Through donations and bequests, individual donors typically account for more than three-quarters of charitable giving each year. Nonprofit organizations rely on individual donors for consistent support.
It is a good idea to focus on the potential of individuals that are closest to your organization and its mission rather than approaching wealthy public figures. Most celebrities are inundated with requests for money, and they may have no connection to your nonprofit's mission or location.
Instead, build personal relationships with affluent and well-connected local community members. They are more likely to have a personal connection to and interest in your community, and therefore may be more inclined to donate and get involved in your cause.
The Candid video, Steps You Can Take Immediately to Diversify Your Board and Major Donor Base, will give you practical methods to building powerful relationships with diverse people who offer expertise, wealth, and influence.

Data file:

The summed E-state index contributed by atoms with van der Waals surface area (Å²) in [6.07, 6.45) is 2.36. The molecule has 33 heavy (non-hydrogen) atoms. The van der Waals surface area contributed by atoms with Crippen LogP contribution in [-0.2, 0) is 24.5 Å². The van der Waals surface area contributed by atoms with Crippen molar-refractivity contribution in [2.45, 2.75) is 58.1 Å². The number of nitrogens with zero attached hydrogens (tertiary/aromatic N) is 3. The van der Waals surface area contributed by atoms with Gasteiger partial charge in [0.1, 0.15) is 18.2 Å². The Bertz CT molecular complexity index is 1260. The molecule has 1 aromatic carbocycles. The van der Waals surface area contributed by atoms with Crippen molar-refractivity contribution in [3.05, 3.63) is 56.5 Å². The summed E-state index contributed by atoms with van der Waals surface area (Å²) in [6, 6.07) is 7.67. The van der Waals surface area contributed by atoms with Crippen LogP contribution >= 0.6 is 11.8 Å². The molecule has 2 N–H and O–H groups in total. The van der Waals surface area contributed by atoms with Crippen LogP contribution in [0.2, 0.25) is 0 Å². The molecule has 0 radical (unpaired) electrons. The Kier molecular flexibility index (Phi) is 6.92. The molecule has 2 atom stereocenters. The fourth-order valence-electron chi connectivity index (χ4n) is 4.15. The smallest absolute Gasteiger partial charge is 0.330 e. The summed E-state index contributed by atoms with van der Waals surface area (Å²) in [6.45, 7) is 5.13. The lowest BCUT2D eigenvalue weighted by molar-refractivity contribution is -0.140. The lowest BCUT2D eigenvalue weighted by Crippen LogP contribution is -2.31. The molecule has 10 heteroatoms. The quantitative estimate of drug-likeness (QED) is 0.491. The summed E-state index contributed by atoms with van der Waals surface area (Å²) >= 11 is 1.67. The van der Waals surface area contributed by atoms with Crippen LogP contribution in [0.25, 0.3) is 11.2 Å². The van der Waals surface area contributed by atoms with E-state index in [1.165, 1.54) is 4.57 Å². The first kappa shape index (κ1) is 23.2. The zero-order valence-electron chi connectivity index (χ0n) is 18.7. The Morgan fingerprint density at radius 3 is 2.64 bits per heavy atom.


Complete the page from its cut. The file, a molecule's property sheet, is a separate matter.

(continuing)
One of the first steps in approaching potential donors is to find detailed information about them. This is also known as prospect research, and it involves networking, making contacts, and checking multiple sources.
Prospect worksheets for institutional and individual donors will help you capture the right information about funders whose priorities match those of your organization.
Yet researching individual philanthropists is somewhat difficult because, unlike foundations, they are not required to publicly disclose their financial and philanthropic activities. Some ways to learn about potential donors:
- Search local media for stories about people who have prospered in their professions and are active in civic affairs and charitable causes. Your public library probably has databases to search many news sources at once.
- Network with your prospect's acquaintances. This may yield valuable information, perhaps even an introduction.
- Prospect research Web sites link to multiple online resources to learn about a person's giving potential and interests.
- Candid libraries and some Funding Information Network locations subscribe to the following databases that can be helpful in prospect research (check your nearest location for availability):